Press Releases

05/03/2019

Mourning the loss of human rights activist and fairy tale researcher Ines Köhler-Zülch

She had a big heart (Press Release)

She had a big heart: Mourning the loss of human rights activist and fairy tale researcher Ines Köhler-Zülch. Photo: Kurt Weber.

She was smart and dedicated, and her house was always open to everyone. She had countless guests from all over the world. Sometimes, she and her husband Tilman Zülch were surprised to have several guests at the same time – and those who wanted to or had to stay longer were given their own keys: Kurds or Assyrian-Aramaic Christians from the Middle East, Sinti and Roma, indigenous representatives from South and North America, Aeta from the Philippines, war refugees from Bosnia, and many more. In addition to food and drink, they were offered a place to sleep, and they could be sure to find an open ear for their reports about torture, persecution, and expulsion. Now, only a few weeks before her 78th birthday, the human rights activist and fairy tale researcher Ines Köhler-Zülch passed away in Göttingen after a long period of illness, during which her loving husband took care of her.

With Ines Köhler-Zülch, the Society for Threatened Peoples (STP) has lost the "woman of the first hour". She always backed her husband Tilman Zülch, who founded the human rights organization more than 50 years ago and served as its director until the spring of 2017. As a strong companion, she supported his goals critically but unconditionally, with all her might, while remaining in the background. In the early years, she made sure that the couple got along financially, until the STP had grown into a human rights organization of nationwide and then international renown.

Ines Köhler-Zülch, who was born in Magdeburg in 1941, studied Slavic, German, and Romance studies in Marburg and Hamburg. After completing her doctoral studies, she moved to Göttingen in 1974 in order to conduct research on language barriers and continents for the fairytale-encyclopedia "Enzyklopädie des Märchens". There, she also founded the first regional group of the STP, gathering fellow campaigners who aimed to enforce the rights of ethnic and religious minorities. Her efforts were so successful that her husband was able to rely on a sustainable network when he left Hamburg for the university town in southern Lower Saxony.

It is only thanks to the extraordinary dedication of volunteers such as Ines Köhler-Zülch that, in the early years of the human rights organization, the STP was able to organize lecture tours for a large delegation of representatives of Indian ethnic groups from all parts of America – throughout Germany. The delegates reported about unbearable discrimination and serious human rights violations, and they were met with overwhelming support. Ines Köhler-Zülch also contributed significantly to organizing the third World Roma Congress in the Stadthalle Göttingen (municipal hall) in 1981. Her commitment – whether it was for the genocide survivors of Bangladesh, East Timor, or Guatemala, for poison gas refugees from Iraq, or for victims of evictions from Bosnia – was unbroken until she fell seriously ill in 2017. She was involved in focused strategy discussions as well as in heated debates, and was able to give valuable input to important human rights initiatives for threatened minorities and nationalities.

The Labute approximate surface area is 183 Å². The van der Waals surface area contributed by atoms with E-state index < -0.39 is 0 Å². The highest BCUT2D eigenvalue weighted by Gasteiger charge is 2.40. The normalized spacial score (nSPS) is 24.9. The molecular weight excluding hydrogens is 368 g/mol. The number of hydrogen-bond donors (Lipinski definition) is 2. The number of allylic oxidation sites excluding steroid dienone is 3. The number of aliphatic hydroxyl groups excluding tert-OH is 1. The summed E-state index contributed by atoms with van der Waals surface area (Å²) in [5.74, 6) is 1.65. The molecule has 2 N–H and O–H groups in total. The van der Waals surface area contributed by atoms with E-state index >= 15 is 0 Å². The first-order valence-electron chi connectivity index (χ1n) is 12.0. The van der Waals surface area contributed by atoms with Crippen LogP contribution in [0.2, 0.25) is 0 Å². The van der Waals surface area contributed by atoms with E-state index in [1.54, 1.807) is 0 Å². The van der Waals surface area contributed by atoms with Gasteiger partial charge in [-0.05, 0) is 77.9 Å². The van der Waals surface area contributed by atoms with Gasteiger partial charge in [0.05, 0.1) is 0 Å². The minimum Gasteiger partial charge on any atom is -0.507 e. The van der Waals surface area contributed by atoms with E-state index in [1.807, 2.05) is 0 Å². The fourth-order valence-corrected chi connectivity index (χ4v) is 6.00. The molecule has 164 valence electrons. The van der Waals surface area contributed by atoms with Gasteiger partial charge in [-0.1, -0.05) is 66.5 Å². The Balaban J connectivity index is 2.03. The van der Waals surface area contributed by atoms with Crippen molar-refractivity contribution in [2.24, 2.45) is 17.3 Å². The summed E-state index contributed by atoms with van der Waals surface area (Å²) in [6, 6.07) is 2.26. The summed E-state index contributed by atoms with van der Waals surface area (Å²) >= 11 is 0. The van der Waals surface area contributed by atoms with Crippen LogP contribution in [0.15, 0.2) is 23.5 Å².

For 32 years, she served as a member of the editorial board of the fairytale encyclopedia "Enzyklopädie des Märchens", a project of the Göttingen-based Akademie der Wissenschaften. Within the field of historical-comparative international fairytale research, her focus was on Southeastern Europe, on ancient and modern legends and fairy tales. Together with a colleague, she published the book "Schneewittchen hat viele Schwestern" ("Snow White has many sisters"), and she wrote numerous scientific papers and book contributions. Her historical-critical research on Walpurgis Night was met with widespread acclaim, and her lecture tours took her to other European countries, to India, the United States, and the Middle East.

The scientific commitment of Ines Köhler-Zülch was so important for the fairy tale encyclopedia, that she felt unable to leave this project after her well-deserved retirement. Rather, she kept up her voluntary work for the internationally known manual on historical and comparative narrative research – and she served as co-editor for the 15 volumes that appeared 1975 to 2015.

If she allowed herself to spend some "leisure time", she and her husband mostly devoted themselves to taking care of their garden in Göttingen, went on hikes to the Harz Mountains, the Teufelsmauer or the Hexentanzplatz, or enjoyed the sea air on the North Sea island of Amrum. Header Photo: Klaus Weber